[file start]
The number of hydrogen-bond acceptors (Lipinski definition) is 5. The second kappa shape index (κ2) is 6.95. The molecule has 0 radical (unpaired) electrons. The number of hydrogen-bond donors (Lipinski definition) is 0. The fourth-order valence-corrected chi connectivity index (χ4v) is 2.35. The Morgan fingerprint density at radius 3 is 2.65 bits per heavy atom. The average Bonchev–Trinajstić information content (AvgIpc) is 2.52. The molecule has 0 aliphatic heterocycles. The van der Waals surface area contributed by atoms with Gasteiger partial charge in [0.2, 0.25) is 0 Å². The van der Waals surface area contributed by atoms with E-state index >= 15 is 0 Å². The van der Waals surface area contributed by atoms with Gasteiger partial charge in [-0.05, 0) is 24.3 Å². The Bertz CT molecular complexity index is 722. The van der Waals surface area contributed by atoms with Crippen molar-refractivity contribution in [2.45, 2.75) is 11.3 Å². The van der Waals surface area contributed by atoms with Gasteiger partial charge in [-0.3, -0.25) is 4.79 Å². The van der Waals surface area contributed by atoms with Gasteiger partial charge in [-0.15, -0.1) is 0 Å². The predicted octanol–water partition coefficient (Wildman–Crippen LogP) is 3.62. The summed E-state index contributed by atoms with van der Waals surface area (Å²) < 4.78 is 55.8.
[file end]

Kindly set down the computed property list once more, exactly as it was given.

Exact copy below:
The number of hydrogen-bond acceptors (Lipinski definition) is 5. The second kappa shape index (κ2) is 6.95. The molecule has 0 radical (unpaired) electrons. The number of hydrogen-bond donors (Lipinski definition) is 0. The fourth-order valence-corrected chi connectivity index (χ4v) is 2.35. The Morgan fingerprint density at radius 3 is 2.65 bits per heavy atom. The average Bonchev–Trinajstić information content (AvgIpc) is 2.52. The molecule has 0 aliphatic heterocycles. The van der Waals surface area contributed by atoms with Gasteiger partial charge in [0.2, 0.25) is 0 Å². The van der Waals surface area contributed by atoms with E-state index >= 15 is 0 Å². The van der Waals surface area contributed by atoms with Gasteiger partial charge in [-0.05, 0) is 24.3 Å². The Bertz CT molecular complexity index is 722. The van der Waals surface area contributed by atoms with Crippen molar-refractivity contribution in [2.45, 2.75) is 11.3 Å². The van der Waals surface area contributed by atoms with Gasteiger partial charge in [-0.3, -0.25) is 4.79 Å². The van der Waals surface area contributed by atoms with Gasteiger partial charge in [-0.15, -0.1) is 0 Å². The predicted octanol–water partition coefficient (Wildman–Crippen LogP) is 3.62. The summed E-state index contributed by atoms with van der Waals surface area (Å²) < 4.78 is 55.8.